Oven Poached Orange Salmon with Red Bliss Potato Salad

The Inspiration: Facebook conversations between friends, and a trip to my local market.

Lately, I find I am inspired by the simplest of things: the smell of green plants growing, the slightly warmer air, the longer hours of daylight.  This week, a casual Facebook conversation about potato salad ( I don’t remember how the conversation started, or who even started it.) Point being, one of my friends mentioned liking potato salad without mayonnaise. One of my all time favorite recipes for potato salad is mayo-free, and relies on mustard and red wine as the base for the dressing.

When I went to the market,  I was drawn to make this recipe: the baby red bliss potatoes were gorgeous, tiny and perfect. I bought with the intention of putting them whole into my chicken soup and cholent for the Sabbath, and realized I had bought far too many. I now had the perfect excuse to make my potato salad.

The Innovation: To add a protein to the potato salad to enhance the dish. 

The potato salad put me in the mood to make something that could be served cold, and after talking with another friend on Facebook I decided that a poached salmon would be spot-on with the salad. The fish would help soften the spice and richness of the mustard-red wine dressing, and the poaching would create a salmon ideal for serving cold. A poaching liquid of  fresh orange juice, red wine, and herbs would serve a perfect counterpoint to the salad, bringing freshness to the dish

My interpretation: Oven Poached Orange Salmon and Red Bliss Potato Salad with Red Wine and Mustard Dressing.

Recipe for Oven Poached Salmon:

2 navel oranges (squeeze and save juice from oranges and remove flesh and white insides – keep and chop the peel)

1/4 C orange juice (in addition to the orange juice from the oranges)

generous splash good quality dry red wine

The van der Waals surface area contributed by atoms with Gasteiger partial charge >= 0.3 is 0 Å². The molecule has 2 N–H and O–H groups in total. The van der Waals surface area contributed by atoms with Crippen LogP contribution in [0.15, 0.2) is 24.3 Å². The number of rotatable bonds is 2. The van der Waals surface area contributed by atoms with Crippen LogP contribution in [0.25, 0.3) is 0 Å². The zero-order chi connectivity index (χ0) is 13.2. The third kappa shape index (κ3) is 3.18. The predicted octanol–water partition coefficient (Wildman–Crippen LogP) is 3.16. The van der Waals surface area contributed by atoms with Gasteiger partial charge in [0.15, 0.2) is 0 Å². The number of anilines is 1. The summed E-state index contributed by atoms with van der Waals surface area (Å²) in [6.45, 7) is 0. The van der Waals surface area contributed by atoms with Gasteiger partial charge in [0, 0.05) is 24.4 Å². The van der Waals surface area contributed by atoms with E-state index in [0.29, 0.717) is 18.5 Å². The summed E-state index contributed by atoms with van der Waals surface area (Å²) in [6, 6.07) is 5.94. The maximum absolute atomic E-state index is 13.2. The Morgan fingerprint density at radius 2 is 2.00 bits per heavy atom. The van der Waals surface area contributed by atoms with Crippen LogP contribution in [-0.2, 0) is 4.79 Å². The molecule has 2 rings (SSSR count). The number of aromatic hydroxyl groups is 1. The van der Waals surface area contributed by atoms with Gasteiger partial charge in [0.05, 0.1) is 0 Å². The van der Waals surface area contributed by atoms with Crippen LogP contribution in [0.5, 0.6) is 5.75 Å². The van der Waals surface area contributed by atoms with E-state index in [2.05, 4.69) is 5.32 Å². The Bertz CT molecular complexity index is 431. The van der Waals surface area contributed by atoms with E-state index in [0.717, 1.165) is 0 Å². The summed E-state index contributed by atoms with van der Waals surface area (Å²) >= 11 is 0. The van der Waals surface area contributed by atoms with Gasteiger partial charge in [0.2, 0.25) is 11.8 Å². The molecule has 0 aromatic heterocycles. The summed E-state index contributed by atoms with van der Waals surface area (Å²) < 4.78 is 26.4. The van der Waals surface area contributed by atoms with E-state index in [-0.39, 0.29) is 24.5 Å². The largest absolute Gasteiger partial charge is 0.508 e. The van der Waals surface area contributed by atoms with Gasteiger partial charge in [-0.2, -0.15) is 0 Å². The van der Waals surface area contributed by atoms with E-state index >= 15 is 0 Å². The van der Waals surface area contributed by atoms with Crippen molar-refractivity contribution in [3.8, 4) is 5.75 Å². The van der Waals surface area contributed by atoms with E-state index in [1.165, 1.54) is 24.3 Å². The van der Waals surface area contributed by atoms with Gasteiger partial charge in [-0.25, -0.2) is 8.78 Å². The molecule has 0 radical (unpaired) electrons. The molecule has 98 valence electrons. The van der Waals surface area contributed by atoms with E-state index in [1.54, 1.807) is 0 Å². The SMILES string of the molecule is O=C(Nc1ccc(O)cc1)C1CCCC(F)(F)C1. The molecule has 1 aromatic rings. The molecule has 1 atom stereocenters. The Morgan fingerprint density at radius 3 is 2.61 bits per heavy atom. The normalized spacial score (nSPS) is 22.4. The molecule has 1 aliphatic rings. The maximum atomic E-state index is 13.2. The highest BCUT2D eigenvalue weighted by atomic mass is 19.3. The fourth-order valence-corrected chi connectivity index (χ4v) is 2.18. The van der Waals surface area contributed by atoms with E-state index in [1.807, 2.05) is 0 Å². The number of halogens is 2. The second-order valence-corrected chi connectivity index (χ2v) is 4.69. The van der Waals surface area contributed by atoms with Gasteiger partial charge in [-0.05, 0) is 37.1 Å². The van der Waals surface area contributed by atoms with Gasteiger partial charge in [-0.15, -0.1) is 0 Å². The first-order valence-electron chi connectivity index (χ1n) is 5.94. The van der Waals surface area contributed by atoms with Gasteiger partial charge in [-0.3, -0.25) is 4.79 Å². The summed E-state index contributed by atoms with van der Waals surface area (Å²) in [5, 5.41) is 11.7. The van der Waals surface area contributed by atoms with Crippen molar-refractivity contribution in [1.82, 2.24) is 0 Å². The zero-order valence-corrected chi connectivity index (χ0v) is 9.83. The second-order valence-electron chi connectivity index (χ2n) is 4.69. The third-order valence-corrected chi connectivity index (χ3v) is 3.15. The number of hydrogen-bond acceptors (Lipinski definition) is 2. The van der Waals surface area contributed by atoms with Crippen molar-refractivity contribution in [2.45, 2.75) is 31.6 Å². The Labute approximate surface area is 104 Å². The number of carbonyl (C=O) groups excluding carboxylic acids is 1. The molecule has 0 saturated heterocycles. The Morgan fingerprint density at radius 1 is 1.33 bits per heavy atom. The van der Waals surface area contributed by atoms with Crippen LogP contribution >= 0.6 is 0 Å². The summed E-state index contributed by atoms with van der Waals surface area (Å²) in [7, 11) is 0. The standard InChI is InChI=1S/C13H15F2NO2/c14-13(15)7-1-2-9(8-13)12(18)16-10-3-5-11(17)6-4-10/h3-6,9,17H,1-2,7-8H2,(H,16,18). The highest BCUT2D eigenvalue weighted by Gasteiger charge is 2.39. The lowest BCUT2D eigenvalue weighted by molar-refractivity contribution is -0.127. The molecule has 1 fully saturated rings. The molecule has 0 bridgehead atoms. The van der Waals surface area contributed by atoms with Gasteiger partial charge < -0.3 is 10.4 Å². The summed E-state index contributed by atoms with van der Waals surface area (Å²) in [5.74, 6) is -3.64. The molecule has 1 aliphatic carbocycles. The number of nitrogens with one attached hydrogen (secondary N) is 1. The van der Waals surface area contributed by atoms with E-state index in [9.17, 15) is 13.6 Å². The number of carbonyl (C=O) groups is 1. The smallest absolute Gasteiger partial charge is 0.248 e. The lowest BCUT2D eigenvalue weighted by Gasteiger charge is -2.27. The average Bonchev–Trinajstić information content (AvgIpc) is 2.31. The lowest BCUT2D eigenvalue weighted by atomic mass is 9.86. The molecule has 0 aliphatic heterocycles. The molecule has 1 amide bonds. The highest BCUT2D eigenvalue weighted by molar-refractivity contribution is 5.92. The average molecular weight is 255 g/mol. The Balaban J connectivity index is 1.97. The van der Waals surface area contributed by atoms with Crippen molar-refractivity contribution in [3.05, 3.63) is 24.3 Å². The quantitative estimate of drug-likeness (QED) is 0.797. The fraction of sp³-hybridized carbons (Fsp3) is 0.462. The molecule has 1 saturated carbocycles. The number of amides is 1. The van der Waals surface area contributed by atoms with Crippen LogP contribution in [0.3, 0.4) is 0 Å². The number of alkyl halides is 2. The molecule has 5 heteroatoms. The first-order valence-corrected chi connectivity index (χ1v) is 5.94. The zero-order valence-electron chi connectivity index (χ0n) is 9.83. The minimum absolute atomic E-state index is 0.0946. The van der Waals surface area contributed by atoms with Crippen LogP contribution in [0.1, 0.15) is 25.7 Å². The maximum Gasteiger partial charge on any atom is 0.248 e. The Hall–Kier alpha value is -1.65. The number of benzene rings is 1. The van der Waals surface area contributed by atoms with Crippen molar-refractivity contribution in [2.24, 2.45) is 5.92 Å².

one large slice lemon peel (remove white inside)

8 leaves fresh tarragon (minced)

6 leaves fresh sage (minced)

1 bay leaf

Small pinch salt and pepper.

1.5 tbsp sugar

8- 6oz skinless, boneless salmon fillets

In small saucepan, add all of the above ingredients and bring to boil. Lower to a simmer and allow to cook for about 15 minutes, til the liquid reduces slightly. Pour through a fine mesh strainer and chill completely. Pour over salmon fillets until fish is covered. Cook at 350F for approx. 20-25 mins, leave cool completely before serving.

Recipe for Mustard- Red Wine Dressing for Potato Salad

15 oz spicy brown mustard

3-4oz mesquite honey ( any milder flavor honey will work)

Dry red wine to taste

Salt and pepper to taste

Mix all ingredients together and chill completely, adjust flavor after it is cold as needed.  This makes a lot of dressing- the leftover is excellent as a sauce for chicken or fish as well.

It is absolutely important to use the freshest possible ingredients - the dish will not be the same otherwise.

It is absolutely important to use the freshest possible ingredients – the dish will not be the same otherwise.

 

 

 

 

 

 

 

 

Provencal Tomato Rice Soup with Red Snapper

The Inspiration: http://frenchfood.about.com/od/soupsandstews/r/tomatorice.htm

Every week, at least once, I get an email from the lovely people at www.frenchfood.about.com. Usually when things are quiet at work, I take 10 minutes or so to look the email over. I take the chance to find recipes I want to try later, and recipes I mentally “kosher” (rework by swapping out non-kosher ingredients for kosher ones – I love the challenge!)  Then there are the recipes that get stuck in my head. Like this one. I told all my co-workers for the last month I was making this.

The Innovation: Add fish to the soup to make it a more complete meal.

I am a huge believer in complete meals. If it’s one-pot, even better, because you get all the goodness and flavor all in one place. Usually meals that are one-pot are rich in  vitamins and nutrients because they are cooked slowly. Because I was uncertain how to proceed with adding fish, I baked it separately and added it in the end. Next time, especially with a lovely, thick fillet of snapper, I will slice the fillet in pieces and add when I add the rice. If you stay with the recipe in these quantities, I believe a fillet of snapper is more than enough. I stayed true to the recipe (I always stay true to a recipe the first time, after that no promises!) except I couldn’t get dried fennel seed so I used fresh. I also doubled the amount of vegetables and added a extra 1/2 C of vegetable stock.

My Interpretation: It was a fantastic soup that my entire family (yes, everyone!) enjoyed. It was loaded with delicious vegetables, was very filling and had amazing flavor. The snapper added a rich heartiness to the soup that makes it suitable as a light main course (which was my intention) and the only difference I would make is that I would swap out the dried thyme for fresh.

A bright, vibrant soup that is filling enough to be a main course. Delicious piping hot, and suprisingly good at room temperature or even a bit cooler.

A bright, vibrant soup that is filling enough to be a main course. Delicious piping hot, and surprisingly good at room temperature or even a bit cooler.